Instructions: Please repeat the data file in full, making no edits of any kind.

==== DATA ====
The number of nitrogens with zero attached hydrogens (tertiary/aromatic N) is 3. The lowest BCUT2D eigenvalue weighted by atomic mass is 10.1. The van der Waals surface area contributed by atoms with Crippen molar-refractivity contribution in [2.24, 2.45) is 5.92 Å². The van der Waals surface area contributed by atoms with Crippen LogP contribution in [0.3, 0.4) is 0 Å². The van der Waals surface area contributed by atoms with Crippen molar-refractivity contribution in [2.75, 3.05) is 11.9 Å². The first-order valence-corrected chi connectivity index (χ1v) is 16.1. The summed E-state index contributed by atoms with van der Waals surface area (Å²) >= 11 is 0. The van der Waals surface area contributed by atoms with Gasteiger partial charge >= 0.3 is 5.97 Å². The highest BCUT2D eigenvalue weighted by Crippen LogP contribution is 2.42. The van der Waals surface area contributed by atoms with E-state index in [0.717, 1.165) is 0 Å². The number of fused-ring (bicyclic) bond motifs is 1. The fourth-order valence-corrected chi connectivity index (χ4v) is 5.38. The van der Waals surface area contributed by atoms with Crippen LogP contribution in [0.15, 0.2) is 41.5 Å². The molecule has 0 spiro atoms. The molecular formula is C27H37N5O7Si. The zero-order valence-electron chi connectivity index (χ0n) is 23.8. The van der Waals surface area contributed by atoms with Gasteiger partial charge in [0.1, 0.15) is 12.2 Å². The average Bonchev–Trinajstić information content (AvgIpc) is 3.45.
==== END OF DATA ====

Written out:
The number of nitrogens with zero attached hydrogens (tertiary/aromatic N) is 3. The lowest BCUT2D eigenvalue weighted by atomic mass is 10.1. The van der Waals surface area contributed by atoms with Crippen molar-refractivity contribution in [2.24, 2.45) is 5.92 Å². The van der Waals surface area contributed by atoms with Crippen LogP contribution in [0.3, 0.4) is 0 Å². The van der Waals surface area contributed by atoms with Crippen molar-refractivity contribution in [2.75, 3.05) is 11.9 Å². The first-order valence-corrected chi connectivity index (χ1v) is 16.1. The summed E-state index contributed by atoms with van der Waals surface area (Å²) >= 11 is 0. The van der Waals surface area contributed by atoms with Gasteiger partial charge >= 0.3 is 5.97 Å². The highest BCUT2D eigenvalue weighted by Crippen LogP contribution is 2.42. The van der Waals surface area contributed by atoms with E-state index in [0.717, 1.165) is 0 Å². The number of fused-ring (bicyclic) bond motifs is 1. The fourth-order valence-corrected chi connectivity index (χ4v) is 5.38. The van der Waals surface area contributed by atoms with Crippen LogP contribution in [0.15, 0.2) is 41.5 Å². The molecule has 0 spiro atoms. The molecular formula is C27H37N5O7Si. The zero-order valence-electron chi connectivity index (χ0n) is 23.8. The van der Waals surface area contributed by atoms with Gasteiger partial charge in [0.1, 0.15) is 12.2 Å². The average Bonchev–Trinajstić information content (AvgIpc) is 3.45.